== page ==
he nose oil cooler takes air from a NACA scoop installed on the left side of the fuselage. This opening was prelocated by the factory, and cut and installed it during Head Start much like the other NACA scoops. Then the supplied ducting was cut, the upper section was covered with foil tape and laid up with BID to create a mating flange on the lower (outlet) section. Then a hole was cut in the lower fuselage to allow the oil cooler to vent overboard. This is tricky all-round, and I chose to clamp the cooler in place on the NACA to get the best positioning possible (and still ended up back filling some).

Fitting the Oil Cooler Duct

Setting the Oil Cooler Duct

Next two holes are drilled in the duct for the hot air outlet, and the aluminum sheet is cut per the template to form the flapper valve. Once the hinge is attached to the flapper, it can be located and attached to the duct, and then the outlet tubes can be glassed into place and the control cable attached. Finally the oil cooler is attached to the NACA with #10 sheet metal screws.

Making the Duct Center Flange

Making the Oil Cooler Flange

Nose Cooler Duct

Nose Cooler Valve

Dry-Fitting the Oil Cooler

Protecting the Oil Cooler for Flange work

Setting the Outlet Ducts

Oil Cooler NACA Duct

Next, we added an additional cooler in the nose for supplemental heating. This cooler (or heater from the perspective of a passenger) will heat on very cold days were we want to recirculate cabin air through to warm it, instead of bringing in zero degree outside air. This was an idea from Bill Stockmon, a builder from Dayton who was kind enough to take me flying. He had rigged a somewhat less elaborate system of using a computer fan and things. We’ll be using a marine bilge fan and a permanently installed secondary heat exchanger, ducting, and 3-way valves to select which is active (on the oil side). My thinking is that I’ll switch over from say September to March here in Oil. As you can also see in the attached pictures we’ll be taking the cool air from the copilot side NACA duct and running it to mixing valve from Spruce along with the hot air, thus providing air of just the right temperature to the cabin (I hope, anyway). This should do away with the Cessna-style (exhaust muff) phenomena of getting no heat, or a rush of 150 degree air on your leg (especially nice in Fall when you’re wearing shorts, but it gets cool at altitude….). We’re also going to use the keel as a heater duct to route the air to the passengers (which is possible with the fixed gear plane, with far less equipment in there), which is an idea that the factory kind of liked.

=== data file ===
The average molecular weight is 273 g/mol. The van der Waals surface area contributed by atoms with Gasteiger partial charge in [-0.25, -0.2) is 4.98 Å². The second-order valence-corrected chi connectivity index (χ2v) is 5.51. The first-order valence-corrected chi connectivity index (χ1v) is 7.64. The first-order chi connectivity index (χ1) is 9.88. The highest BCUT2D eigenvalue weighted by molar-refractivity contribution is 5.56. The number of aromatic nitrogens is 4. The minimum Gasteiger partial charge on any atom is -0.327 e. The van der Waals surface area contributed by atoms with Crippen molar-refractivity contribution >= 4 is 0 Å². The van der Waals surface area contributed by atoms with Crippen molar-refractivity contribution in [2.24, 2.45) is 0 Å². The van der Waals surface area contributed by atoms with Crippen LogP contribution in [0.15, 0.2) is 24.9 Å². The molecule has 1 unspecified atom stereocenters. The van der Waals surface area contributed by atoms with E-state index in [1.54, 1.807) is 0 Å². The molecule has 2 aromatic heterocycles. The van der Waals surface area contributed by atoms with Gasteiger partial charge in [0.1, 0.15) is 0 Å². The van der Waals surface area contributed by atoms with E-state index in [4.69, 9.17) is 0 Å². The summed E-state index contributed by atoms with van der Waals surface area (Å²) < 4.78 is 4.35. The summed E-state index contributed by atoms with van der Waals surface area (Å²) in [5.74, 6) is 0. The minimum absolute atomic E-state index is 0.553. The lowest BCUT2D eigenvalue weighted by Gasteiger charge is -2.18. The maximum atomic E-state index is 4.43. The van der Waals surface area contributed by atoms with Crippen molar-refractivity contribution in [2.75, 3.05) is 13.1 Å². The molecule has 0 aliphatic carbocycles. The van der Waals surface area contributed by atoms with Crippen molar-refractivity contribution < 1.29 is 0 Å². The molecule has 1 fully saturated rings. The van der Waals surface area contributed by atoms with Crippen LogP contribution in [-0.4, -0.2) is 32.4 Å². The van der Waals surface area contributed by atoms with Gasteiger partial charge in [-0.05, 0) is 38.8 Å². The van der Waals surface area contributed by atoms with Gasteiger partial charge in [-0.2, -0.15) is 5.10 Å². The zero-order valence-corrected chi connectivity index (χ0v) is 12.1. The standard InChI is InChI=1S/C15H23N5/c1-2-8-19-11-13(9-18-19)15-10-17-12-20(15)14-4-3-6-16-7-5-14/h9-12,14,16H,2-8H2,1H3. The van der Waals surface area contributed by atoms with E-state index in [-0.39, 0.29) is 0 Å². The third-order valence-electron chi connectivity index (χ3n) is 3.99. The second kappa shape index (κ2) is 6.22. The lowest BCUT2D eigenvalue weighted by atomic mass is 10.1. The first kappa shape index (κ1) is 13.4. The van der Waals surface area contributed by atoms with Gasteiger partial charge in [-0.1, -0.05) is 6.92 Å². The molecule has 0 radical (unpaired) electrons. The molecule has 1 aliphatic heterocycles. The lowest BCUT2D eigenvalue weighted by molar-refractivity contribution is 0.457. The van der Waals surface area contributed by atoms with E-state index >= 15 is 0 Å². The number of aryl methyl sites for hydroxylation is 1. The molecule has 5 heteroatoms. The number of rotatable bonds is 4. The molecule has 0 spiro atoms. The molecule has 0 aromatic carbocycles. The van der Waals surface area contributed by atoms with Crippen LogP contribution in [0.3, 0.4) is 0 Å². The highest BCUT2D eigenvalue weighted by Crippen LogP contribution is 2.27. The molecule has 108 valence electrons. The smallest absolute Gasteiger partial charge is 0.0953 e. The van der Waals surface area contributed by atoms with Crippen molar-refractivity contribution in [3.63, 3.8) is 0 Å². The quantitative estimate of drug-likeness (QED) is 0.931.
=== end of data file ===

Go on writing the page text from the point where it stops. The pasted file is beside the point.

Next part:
Fan, heat exchanger, and exhaust plenum

Recirculation Heater Installed

Ducting from Front

Ducting from Rear

Heater Outlet Nozzles


Posted By: Brett Ferrell
Thursday October 10th, 2002 at 8:58 PM

Categories: Cabin Heat Engine Plumbing
Tags: Building Cooling Engine Fuselage Oil

One response to “Engine Oil Cabin Heating”

  1. Document says:

    […] complete, more fuselage work, nose-mounted oil cooler complete! For formatting only Lorem ipsum dolor sit amet, consectetur adipisci elit, sed […]

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